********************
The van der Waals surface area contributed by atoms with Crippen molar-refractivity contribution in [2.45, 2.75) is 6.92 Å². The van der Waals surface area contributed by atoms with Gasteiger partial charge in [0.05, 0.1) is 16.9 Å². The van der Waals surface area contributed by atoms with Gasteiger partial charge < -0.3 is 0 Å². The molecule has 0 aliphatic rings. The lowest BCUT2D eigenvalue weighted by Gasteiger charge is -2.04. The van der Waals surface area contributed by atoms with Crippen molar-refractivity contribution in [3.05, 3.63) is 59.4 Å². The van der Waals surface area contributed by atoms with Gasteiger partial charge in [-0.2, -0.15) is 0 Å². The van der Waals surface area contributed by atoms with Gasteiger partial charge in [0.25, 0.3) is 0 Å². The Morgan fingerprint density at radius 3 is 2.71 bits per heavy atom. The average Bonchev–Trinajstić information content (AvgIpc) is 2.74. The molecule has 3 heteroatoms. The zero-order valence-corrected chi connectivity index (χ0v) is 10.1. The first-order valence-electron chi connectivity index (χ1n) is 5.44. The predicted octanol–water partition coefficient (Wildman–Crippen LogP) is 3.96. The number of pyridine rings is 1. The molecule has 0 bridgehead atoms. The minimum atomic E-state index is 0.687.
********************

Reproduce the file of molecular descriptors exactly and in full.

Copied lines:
The van der Waals surface area contributed by atoms with Crippen molar-refractivity contribution in [2.45, 2.75) is 6.92 Å². The van der Waals surface area contributed by atoms with Gasteiger partial charge in [0.05, 0.1) is 16.9 Å². The van der Waals surface area contributed by atoms with Gasteiger partial charge < -0.3 is 0 Å². The molecule has 0 aliphatic rings. The lowest BCUT2D eigenvalue weighted by Gasteiger charge is -2.04. The van der Waals surface area contributed by atoms with Crippen molar-refractivity contribution in [3.05, 3.63) is 59.4 Å². The van der Waals surface area contributed by atoms with Gasteiger partial charge in [-0.2, -0.15) is 0 Å². The van der Waals surface area contributed by atoms with Gasteiger partial charge in [0.25, 0.3) is 0 Å². The Morgan fingerprint density at radius 3 is 2.71 bits per heavy atom. The average Bonchev–Trinajstić information content (AvgIpc) is 2.74. The molecule has 3 heteroatoms. The zero-order valence-corrected chi connectivity index (χ0v) is 10.1. The first-order valence-electron chi connectivity index (χ1n) is 5.44. The predicted octanol–water partition coefficient (Wildman–Crippen LogP) is 3.96. The number of pyridine rings is 1. The molecule has 0 bridgehead atoms. The minimum atomic E-state index is 0.687.